CMS has released the finalized list of 2018 diagnosis codes.
If you’ve got high hopes that you’ll benefit from many new ICD-10 codes starting this fall, CMS delivers, with over 300 new diagnosis codes debuting on Oct. 1. CMS published the full listing of codes on June 13, but we’ve reviewed the list to identify the changes most relevant to emergency departments.
Myocardial Infarction Coding Is Now Clearer
As you read in last month’s issue of Emergency Department Coding Alert, ICD-10 stakeholders requested updates to the myocardial infarction codes, and CMS approved them, finalizing revisions to codes in the I21 range. The name of this category will change from “ST elevation and non-ST elevation myocardial infarction” to the heading, “Acute myocardial infarction,” which has several subcodes under it so ED physicians and cardiologists can better specify the type of myocardial infarction that the patient experienced. For instance, I21.0 (ST elevation [STEMI] myocardial infarction of anterior wall) refers to STEMI of the anterior wall, while I21.1 (ST elevation [STEMI] myocardial infarction of inferior wall) describes STEMI of the inferior wall, with notes under both codes indicting that these codes refer to “Type 1” STEMI.
In addition, a new code has been added, which is I21.9 (Acute myocardial infarction, unspecified) and a new subcategory will exist under I21.A (Other type of myocardial infarction), which includes the following new codes:
The ICD-10 manual will include a note under I21.A1 saying, “Code also the underlying cause, if known and applicable.” The ICD-10 Coordination and Maintenance Committee chose to include this note rather than a “code first” note. The difference between “code also” and “code first” is a subtle one, involving sequencing, says Sarah Todt, RN, CPMA, CPC, CEDC, director of provider education and audit with LogixHealth in Bedford, Massachusetts. “A ‘code first’ note would have to be sequenced prior to the MI code,” she advises.
Look for Pulmonary Hypertension, Heart Failure Updates
You’ll also find new codes effective Oct. 1 for pulmonary hypertension, such as I27.20 (Pulmonary hypertension, unspecified) and I27.21 (Secondary pulmonary arterial hypertension). The ICD-10 manual will further specify this condition noting the cause, such as I27.22 (Pulmonary hypertension due to left heart disease) and I27.23 (Pulmonary hypertension due to lung diseases and hypoxia).
The ICD-10 updates also include new instructions for “Other heart failure,” which gets a new category (I50.8). When patients have conditions that fall under this category, such as right ventricular failure or biventricular heart failure, the ICD-10 manual will offer additional new ways to specify these services. These new codes include the following, among many others:
As demonstrated by the examples above, some of the new codes go out to six characters, while others stop at five — these are important distinctions to note when you’re selecting your diagnosis codes. “Coders should pay careful attention to any diagnosis codes that have extra characters because the ICD-10-CM is our road map to coding accurately and correctly,” says April Callahan, BA CPC, CPC-I, president and CEO of A&L Medical Coding Consulting, LLC, in Long Beach, Mississippi.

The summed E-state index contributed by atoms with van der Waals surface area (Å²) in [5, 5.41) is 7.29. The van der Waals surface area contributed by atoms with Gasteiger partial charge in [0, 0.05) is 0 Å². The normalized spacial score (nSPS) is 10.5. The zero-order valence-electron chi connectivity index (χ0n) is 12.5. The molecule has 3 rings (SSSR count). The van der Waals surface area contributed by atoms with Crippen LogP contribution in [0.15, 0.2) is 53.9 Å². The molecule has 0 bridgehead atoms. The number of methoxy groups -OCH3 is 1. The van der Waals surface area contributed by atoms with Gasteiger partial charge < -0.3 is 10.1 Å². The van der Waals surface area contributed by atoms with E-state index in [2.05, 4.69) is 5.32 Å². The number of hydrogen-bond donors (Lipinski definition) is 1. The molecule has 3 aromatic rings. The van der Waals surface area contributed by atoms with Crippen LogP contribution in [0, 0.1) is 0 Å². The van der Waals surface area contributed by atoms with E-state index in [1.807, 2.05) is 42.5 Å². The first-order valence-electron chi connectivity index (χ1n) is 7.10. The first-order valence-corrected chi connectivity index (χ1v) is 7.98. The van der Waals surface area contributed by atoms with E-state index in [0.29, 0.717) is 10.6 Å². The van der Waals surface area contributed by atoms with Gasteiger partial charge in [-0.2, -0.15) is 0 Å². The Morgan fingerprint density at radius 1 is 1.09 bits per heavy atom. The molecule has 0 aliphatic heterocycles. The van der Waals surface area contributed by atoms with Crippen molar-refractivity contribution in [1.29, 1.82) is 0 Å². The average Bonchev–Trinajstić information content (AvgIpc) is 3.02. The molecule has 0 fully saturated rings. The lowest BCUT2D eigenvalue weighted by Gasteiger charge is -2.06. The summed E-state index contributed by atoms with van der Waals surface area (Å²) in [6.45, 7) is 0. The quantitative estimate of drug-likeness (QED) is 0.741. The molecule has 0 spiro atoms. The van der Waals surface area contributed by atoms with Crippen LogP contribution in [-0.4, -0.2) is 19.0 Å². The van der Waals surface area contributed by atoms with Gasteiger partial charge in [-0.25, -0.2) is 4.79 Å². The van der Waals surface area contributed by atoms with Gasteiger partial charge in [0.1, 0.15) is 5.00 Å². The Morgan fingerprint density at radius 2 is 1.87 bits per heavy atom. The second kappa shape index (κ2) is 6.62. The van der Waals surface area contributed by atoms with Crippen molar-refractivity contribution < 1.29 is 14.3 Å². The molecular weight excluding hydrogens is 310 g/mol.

“Using the extra character tells the story of the patient’s condition along with what the physician documented, which also leads to coding to the highest specificity,” Callahan adds. “This will save a lot of denials when submitting a claim,” she adds.
Find Updates to Intestinal Obstruction, Coma Scale
When patients present to the ED with intestinal obstruction, you’ll find some new codes to describe these services, such as the following, among others:
Coma scale changes: The updates to ICD-10 will also add new terminology to clarify age levels under the Pediatric Glasgow Coma Scale. The changes will better allow clinicians to distinguish between the coma levels depending on the patient’s age, because clinicians use the Glasgow Coma Scale to assess consciousness of infants and children.
For example, under R40.222 (Coma scale, best verbal response, incomprehensible words), the ICD-10 manual has added “Moans/Grunts to pain; restless (<2 years old)” and “Incomprehensible sounds (2-5 years of age)” so doctors can classify which patients fall into this category depending on whether they are under the age of two or between two and five years of age.
Likewise, under R40.223 (Coma scale, best verbal response, inappropriate words), the manual will add notes such as “Inappropriate crying or screaming (<2 years of age)” and “Screaming (2-5 years of age).”
These types of notes will continue throughout the R40.236 (Coma scale, best motor response, obeys commands) section of ICD-10 to guide physicians in their coma scoring.
Be Ready for Thumb Dislocation Changes: The ICD-10 manual also makes big changes to the subluxation/dislocation codes involving the thumb, deleting two categories that include over a dozen codes. Everything under categories S63.13 (Subluxation and dislocation of proximal interphalangeal joint of thumb) and S63.14 (Subluxation and dislocation of distal interphalangeal joint of thumb) will be deleted effective Oct. 1.
Know Which Proposals Weren’t Adopted
Although several of the ICD-10 additions that stakeholders originally recommended were adopted, some were not. For example, you won’t find expanded appendicitis codes among the new listings, nor will you see new notes under the diverticulitis codes, which the American Association for the Surgery of Trauma had requested.
Resource: To read the complete list of ICD-10-CM changes, visit https://www.cms.gov/Medicare/Coding/ICD10/2018-ICD-10-CM-and-GEMs.html.